Do me a favor. Google the term "Love Art." Look at the images. What do you see?
Here is what I found: There are the first dozen images I found...
Now, Google the term "Black Love Art." View the images. What do you see?
Again, here's what I found;
Black love art = Sex.
(NOTE: Now I will preface what comes next with the fact that art is not definable. What is art to one man may be trash to another. What looks like it was completed by a child, may take a tremendous amount of skill and ALL contributions to our visual community are relevant and in need of viewing.)
I first noticed this when posting pics of my work on a facebook page for Black artists. My work is largely portraits, images of women of color, emotive representations of the black figure, and largely, it was well received. But the reaction wasn't great...
So I changed the dynamic.
I gave the people what I thought they would want....
Here's what I posted...
The reaction was immediate and insane.615 likes and 13 shares ... in one day. Which is a lot for a novice such as myself.
"YAASSSSS" "SEXII" "I need that in my life" "I want a tattoo of that!"
It was crazy... So why?
We know that sex sells, you don't have to have an MBA to understand this. But I can't help but wonder, why is there so strong a connection between sexual imagery and the black art community?
Why do pieces that have taken a greater level of skill and have a greater connection to the emotions of the artist garner so much less attention?
This is how I came to research the difference between "black art" and "black love" images as in contrast to "art" or "love" images.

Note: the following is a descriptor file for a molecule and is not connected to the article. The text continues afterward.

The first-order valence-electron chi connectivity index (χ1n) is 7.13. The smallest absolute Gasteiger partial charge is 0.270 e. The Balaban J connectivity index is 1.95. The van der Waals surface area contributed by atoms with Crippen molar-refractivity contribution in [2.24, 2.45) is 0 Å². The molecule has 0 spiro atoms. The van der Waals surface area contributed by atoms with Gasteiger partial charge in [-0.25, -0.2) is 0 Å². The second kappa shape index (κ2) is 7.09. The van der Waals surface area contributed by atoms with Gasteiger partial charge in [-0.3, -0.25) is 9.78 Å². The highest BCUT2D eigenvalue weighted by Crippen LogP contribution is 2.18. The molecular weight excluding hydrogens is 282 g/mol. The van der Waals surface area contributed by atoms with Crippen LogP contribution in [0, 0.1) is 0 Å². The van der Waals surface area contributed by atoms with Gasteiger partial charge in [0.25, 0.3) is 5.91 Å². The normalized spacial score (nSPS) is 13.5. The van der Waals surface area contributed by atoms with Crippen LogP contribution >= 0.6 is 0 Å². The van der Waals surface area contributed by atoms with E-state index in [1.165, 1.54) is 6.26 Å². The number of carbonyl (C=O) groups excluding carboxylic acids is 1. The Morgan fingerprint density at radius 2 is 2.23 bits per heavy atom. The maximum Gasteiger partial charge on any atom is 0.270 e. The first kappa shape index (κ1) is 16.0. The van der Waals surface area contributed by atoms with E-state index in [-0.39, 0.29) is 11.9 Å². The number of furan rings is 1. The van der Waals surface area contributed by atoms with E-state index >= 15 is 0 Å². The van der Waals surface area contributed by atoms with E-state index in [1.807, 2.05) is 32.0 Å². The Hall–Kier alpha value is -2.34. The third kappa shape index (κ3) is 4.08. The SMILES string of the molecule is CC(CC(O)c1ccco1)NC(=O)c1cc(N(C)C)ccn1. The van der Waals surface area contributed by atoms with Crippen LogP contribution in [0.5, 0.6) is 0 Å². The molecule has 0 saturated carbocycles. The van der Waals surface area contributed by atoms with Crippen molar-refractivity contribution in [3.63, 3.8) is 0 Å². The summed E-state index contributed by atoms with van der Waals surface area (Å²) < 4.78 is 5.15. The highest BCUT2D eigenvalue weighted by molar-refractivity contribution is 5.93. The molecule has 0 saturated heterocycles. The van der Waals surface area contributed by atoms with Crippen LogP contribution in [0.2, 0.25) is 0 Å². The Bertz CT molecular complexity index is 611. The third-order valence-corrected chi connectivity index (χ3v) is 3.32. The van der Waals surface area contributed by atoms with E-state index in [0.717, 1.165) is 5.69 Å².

The differences are stark and immediately apparent. We could take this back to much talked about theories about hyper-sexual imagery that has been synonymous with depictions of black people forever. We could go on forever about black women being viewed as mammies, mothers or whores, and I believe that there is validity to that argument.
However, what has me posting today, is something different and far more relevant to me as an artist, rather than as a black woman.
Is this what people want?
Should I draw more images like this one? Should I succumb to what people want and draw images that I find to be more sexual than sensual? More raunchy than racy?
If I use my meager research to answer this question, in order to make enough money to feed my family, I might say, "Absolutely."
What say you? Do you give the people what they want to earn what you need to earn. Or is art more than a product?